During the 12 years I have taught, with every lesson plan I develop I try to have classroom discipline in mind. Teaching is so complex. How big the class is, how would a particular group of kids react to a given activity. There is never one right answer to the many challenges we face every day.
I have started collecting all of my classroom discipline ideas on this page of the blog. However, today I thought a different topic is in order.
There are lots of classroom discipline myths out there. Could they be nothing but an excuse for putting the responsibility elsewhere?
Here is the deal: There are NO excuses for working on classroom discipline. It is just a skill like everything else! You don’t expect the students to have it. You have to teach it!
We are not just teachers! We have embarked on a social challenge of developing ALL kinds of young people. With that come lots of challenges and the need for flexibility. What does not come from home needs to be taught at school!
So with this in mind, let me share the three most common classroom discipline myths I see. Help me out to expand the article: if you feel there are others, by all means, share your thought in the comments!
The 3 Top Discipline Myths Debunked
Classroom Discipline Myth #1
Discipline has to do with my crowd control skills, not with the way I deliver instruction.
Classroom discipline has EVERYTHING to do with the way you deliver your instruction, from how you schedule your activities to the transitions between activities. The way a teacher delivers the lesson always has a direct impact on the student behavior. The transitions between activities play a huge role in keeping a classroom quiet especially at the elementary and middle school levels. Not sufficient explanation of the material will lead to more student talk. Even the intonation of the teacher voice affects the students behavior! In this article about classroom discipline I talk about the 4 thing a that help me keep in check when I watch my instruction. Every classroom discipline trick has a short challenge that a teacher can check if they are doing or not.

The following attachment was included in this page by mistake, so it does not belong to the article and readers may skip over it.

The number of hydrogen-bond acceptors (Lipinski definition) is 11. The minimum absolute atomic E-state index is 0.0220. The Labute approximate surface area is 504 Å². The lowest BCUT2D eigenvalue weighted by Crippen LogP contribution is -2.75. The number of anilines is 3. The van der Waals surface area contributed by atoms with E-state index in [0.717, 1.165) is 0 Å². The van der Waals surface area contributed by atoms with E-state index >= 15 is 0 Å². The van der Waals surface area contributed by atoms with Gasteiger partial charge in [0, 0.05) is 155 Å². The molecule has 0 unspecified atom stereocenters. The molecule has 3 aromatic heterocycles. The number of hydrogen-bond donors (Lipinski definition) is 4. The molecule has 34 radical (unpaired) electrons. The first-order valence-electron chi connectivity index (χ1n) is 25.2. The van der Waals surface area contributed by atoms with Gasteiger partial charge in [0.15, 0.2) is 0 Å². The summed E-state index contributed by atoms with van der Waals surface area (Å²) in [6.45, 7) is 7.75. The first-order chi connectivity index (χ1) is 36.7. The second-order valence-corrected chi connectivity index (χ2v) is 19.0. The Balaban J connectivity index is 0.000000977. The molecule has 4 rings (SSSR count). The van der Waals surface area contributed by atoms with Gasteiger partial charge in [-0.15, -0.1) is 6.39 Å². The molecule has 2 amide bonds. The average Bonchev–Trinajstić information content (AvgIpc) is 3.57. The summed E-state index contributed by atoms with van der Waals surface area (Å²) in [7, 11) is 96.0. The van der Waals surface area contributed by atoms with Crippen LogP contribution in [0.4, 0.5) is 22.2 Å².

Classroom Discipline Myth #2
If I move to teach in a school with higher socio-economics, the students will respect me more.
That may happen. But you may also end up having a very different set of challenges with a different socio-economic group. You may have to deal with entitlement, students and parents who don’t respect boundaries. Every teaching situation present different challenges. NONE of them are easy! There simply isn’t such a thing as an easy teaching position.
Stepping in a new situation also opens new challenges. When you have taught in the same school for many years, there is a consistency that is being built with that. You develop your expectations, the students get to know you, and things usually go smoother.
But I believe there something very important when we talk about the socio-economics of a school. It is important to know who YOU are as a teacher, what your background is and why you came to the profession. Matching your own background and beliefs to the school you teach is really the best scenario.
For example, I came here as an immigrant. Well…I am from Bulgaria and there aren’t so many Bulgarian children around. However, I understand the needs of families from difference backgrounds. I feel very comfortable talking to ten helping them and making a connection. This realization has made working with difficult families seem less of a burden and more of a challenge and calling.
This year I am moving schools. It has been as emotional as it is difficult to leave a place I have been for many years. I am also gong to a high school which incorporates so many of the music things I want to do with my students. I feel it does fit who I am as a person a bit better than my old position. So I am very excited about it!
My best advice? Find your identity as a teacher first! Then think of the type of students you will be best at helping!
Classroom Discipline #3
The students are misbehaved at the beginning of the year. They get better as the time goes on.
Quite the opposite! If you are an experienced education you may even laugh for putting this as one of the myths, But you will be amazed how many people think exactly that.
The kids are best behaved during the first day of school. They are in a new environment, they are checking out the new situation, the boundaries and expectations. However, if you don’t set clear expectations at the very beginning of the school year, you may be in for a big surprise when October comes.
A great book to help with setting great classroom discipline form the very beginning is The First 20 Days of School by Harry Wong. It is a popular book for a reason. It has lots of very helpful tips and specific steps for setting the school year right. I do feel that every teacher should own that book.
More Classroom Discipline Myths? What Did I Miss?
Share In The Comments!
Don’t Forget To Check Our Other Popular Articles on Classroom Discipline:
- 3 Steps for Scripting a Phone Call to a Parent
- 4 Tips to Improve the Focus and Behavior of Your Students
- My Biggest Mistake as a Teacher
- How to Handle Six Disrespectful Students in One Class